And then there is the issue of death.  

If Court proceedings are on foot and then a party dies, the proceedings can continue.   If a party dies before proceedings are commenced, the Court has no jurisdiction to hear a claim.  

Consider this:[3]  

  • A de facto wife (wife) commenced Court proceedings.
  • Two months later her de facto husband (husband) died.  
  • His executor filed a response alleging the relationship had ended more than two years before the wife had issued proceedings and she was out of time to pursue a claim.  The wife subsequently amended her claim seeking leave to commence proceeding out of time.  
  • Although the Trial Judge found the relationship ended at a time which meant the wife’s claim was out of time, leave was granted for her to nonetheless commence proceedings.  
  • The husband’s executor appealed saying the Trial Judge had no jurisdiction to entertain the wife’s amended claim.
  • The Full Court agreed; when the husband died the wife’s only application was for property settlement proceedings and that claim was out of time.  At that date there was no valid proceedings on foot because the necessary leave had not been given. 
  • The wife’s claim was dismissed. 

The sombre lesson: if all the property is in your ex-partner’s name and he or she dies before matters are resolved, the deceased estate may obtain that property and not you.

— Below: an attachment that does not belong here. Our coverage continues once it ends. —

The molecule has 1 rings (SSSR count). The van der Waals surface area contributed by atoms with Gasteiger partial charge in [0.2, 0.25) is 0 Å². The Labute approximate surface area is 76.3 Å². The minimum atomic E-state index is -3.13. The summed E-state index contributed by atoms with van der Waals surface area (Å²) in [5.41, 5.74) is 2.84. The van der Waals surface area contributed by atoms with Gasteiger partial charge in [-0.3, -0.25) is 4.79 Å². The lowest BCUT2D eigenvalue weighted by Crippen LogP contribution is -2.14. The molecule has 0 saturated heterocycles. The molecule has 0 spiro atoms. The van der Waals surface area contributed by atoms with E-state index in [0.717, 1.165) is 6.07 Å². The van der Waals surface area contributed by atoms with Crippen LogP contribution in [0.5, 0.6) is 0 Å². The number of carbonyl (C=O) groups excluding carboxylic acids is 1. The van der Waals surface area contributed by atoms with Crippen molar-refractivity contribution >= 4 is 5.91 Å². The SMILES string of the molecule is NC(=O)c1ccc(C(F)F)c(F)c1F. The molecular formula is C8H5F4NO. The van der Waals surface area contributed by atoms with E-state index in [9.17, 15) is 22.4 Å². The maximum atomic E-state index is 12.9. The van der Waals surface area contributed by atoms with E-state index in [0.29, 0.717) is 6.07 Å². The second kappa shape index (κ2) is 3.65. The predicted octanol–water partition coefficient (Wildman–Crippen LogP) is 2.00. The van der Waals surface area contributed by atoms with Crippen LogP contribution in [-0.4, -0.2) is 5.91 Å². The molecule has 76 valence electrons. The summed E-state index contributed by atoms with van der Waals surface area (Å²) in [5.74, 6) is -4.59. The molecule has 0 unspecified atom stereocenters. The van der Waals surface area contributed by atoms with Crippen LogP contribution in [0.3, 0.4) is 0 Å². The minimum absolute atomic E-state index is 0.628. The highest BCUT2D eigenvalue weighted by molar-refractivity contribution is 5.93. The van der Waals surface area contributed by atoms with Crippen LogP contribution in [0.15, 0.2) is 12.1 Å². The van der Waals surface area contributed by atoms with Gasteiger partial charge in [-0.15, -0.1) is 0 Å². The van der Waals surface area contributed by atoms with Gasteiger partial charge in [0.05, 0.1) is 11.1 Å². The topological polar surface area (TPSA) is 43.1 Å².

Need we say more: if you have separated it may be best to finalise your property matters.  

If property proceedings need to be issued in Court they must be commenced within:

  • One year from divorce for a married couple; or
  • Within two years from the date of separation for a de facto relationship.  

Some married couples do not divorce for many years.

Bear in mind that the property to be divided between parties is assessed at the date of Trial (or, practically, at settlement) – not at the date of separation.  

As the examples above show, a lot can change between separation and finalisation of property matters (ie lottery winnings, inheritances and death).  Conversely, of course, assets can reduce in value for any number of reasons. 

And even if those examples feel too random, until finalisation your ex-partner is sharing every dollar you earn.

The finalisation of property matters between separated couples must be documented in either:

  • Consent Minutes of Order issued by the Family Court.  The parties are able to attend to this option themselves (click here).; or
  • A financial agreement compliant with the requirements of the Family Law Act 1975 (Cth). 

Be aware that, unlike commercial agreements, the finalisation of property matters will not be binding if it is only recorded in an agreement signed and dated by the parties.  

If you would like to have a chat, feel free to give us a call.

[1] Farmer & Bramley (2000) FLC 93-060

[2] Holland v Holland [2017] FamCAFC 166

[3] Simonds (deceased) & Coyle [2019] Fam CAFC 47